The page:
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Tag: Atmosphere

Effects on Public Health - Air Pollution, a Preventable Risk
SLCPs, particularly O3 and BC and co-pollutants, which are important parts of PM2.5 air pollution, are harmful to human health. Globally, PM2.5 is a major global cause of premature mortality. Indoor and outdoor PM2.5 air...
19 Jun 2014 - by GRID-Arendal
Global Ocean Acidification
As carbon concentrations in the atmosphere increase, so do concentrations in the ocean, with resultant acidification as a natural chemical process.
06 Oct 2009 - by Riccardo Pravettoni, UNEP/GRID-Arendal
Uptake of Carbon Dioxide from the Atmosphere
Arctic marine systems currently provide a substantial carbon sink but the continuation of this service depends critically on arctic climate change impacts on ice, freshwater inputs, and ocean acidification.
27 Oct 2009 - by Riccardo Pravettoni, UNEP/GRID-Arendal
Transport SO2 emissions
Graphics from the year 2000 Baltic 21 biannual indicator-based status report on sustainable development in the Baltic Sea Region (Baltic 21 Series No 1/2000). This graphic shows transport SO2 emissions from 1990 to 1998 ...
10 Mar 2006 - by Philippe Rekacewicz, UNEP/GRID-Arendal
Transport CO2 emissions
Graphics from the year 2000 Baltic 21 biannual indicator-based status report on sustainable development in the Baltic Sea Region (Baltic 21 Series No 1/2000). This graphic shows transport CO2 emissions from 1990 to 1998 ...
10 Mar 2006 - by Philippe Rekacewicz, UNEP/GRID-Arendal
Global atmospheric concentration of CO2 (outtake)
Chart showing the increase in CO2 levels in the atmosphere from 1870 to 2004 and predicted levels to the year 2100. Historically the developed countries of the world have emitted most of the anthropogenic greenhouse gas...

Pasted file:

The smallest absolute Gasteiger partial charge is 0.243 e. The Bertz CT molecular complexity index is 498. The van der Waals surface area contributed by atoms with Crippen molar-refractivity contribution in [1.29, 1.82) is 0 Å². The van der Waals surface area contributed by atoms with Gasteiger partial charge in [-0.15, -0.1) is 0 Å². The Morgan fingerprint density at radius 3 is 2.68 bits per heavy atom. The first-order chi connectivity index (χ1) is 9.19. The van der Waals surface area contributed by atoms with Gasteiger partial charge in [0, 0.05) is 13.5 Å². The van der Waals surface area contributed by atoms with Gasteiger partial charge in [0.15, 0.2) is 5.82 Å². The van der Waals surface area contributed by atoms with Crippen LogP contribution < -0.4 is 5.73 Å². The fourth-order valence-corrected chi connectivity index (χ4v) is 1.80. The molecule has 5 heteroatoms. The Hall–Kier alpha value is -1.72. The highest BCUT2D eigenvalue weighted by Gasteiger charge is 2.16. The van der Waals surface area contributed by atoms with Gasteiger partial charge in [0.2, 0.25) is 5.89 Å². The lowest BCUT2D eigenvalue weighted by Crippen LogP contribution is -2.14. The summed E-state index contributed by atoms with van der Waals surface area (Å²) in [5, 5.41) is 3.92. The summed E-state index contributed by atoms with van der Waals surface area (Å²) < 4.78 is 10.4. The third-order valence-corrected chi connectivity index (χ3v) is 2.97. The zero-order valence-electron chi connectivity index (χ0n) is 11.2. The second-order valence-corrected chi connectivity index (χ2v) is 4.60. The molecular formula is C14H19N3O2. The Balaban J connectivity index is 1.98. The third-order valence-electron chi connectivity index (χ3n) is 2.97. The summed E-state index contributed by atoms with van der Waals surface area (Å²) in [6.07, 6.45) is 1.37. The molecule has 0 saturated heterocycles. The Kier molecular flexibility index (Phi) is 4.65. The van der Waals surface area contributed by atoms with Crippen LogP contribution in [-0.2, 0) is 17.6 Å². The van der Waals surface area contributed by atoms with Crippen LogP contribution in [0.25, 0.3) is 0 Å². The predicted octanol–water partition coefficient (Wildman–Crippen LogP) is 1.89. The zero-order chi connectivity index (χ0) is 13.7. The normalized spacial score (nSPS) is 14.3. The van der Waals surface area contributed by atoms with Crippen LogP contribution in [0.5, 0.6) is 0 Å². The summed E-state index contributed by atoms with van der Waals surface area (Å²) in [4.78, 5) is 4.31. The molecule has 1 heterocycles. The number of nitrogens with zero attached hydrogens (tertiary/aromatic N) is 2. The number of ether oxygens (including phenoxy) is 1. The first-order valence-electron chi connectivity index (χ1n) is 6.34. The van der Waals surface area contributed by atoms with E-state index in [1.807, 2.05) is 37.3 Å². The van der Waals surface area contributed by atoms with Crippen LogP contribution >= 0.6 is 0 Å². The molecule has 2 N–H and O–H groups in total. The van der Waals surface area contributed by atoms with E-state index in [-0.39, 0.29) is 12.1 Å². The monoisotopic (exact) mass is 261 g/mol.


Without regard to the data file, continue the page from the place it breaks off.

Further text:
17 May 2005 - by UNEP/GRID-Arendal
Mitigating climate change: cost in 2050 (out of GDP)
Global average GDP might be reduced by 1–4% if we reduce the emissions of CO2 so that we stabilize the concentration in the atmosphere at 450 ppmv. In 2003 the concentration was 375 ppmv. If we stabilise at higher concen...
17 May 2005 - by Philippe Rekacewicz, UNEP/GRID-Arendal
Factors influencing the greenhouse effect
There are three main factors that directly influence the energy balance of the earth: the total energy influx, which depends on the earth's distance from the sun and on solar activity; the chemical composition of the atm...
17 May 2005 - by Philippe Rekacewicz, UNEP/GRID-Arendal
Change in precipitation for scenarios A2 and B2; Tropical America
When global surface temperatures increase, changes in precipitation and atmospheric moisture are very likely to increase: the hydrological cycle will be more active, and the atmosphere will increase its water holding cap...
17 May 2005 - by UNEP/GRID-Arendal
Tropical hydropower dams as greenhouse sources
Large tropical hydropower reservoirs in Latin America may have a potential adverse impact on the climatic system through releasing greenhouse gases into the atmosphere. Submerging large areas of land and tropical vegetat...
17 May 2005 - by Viktor Novikov, UNEP/GRID-Arendal
Planets and atmospheres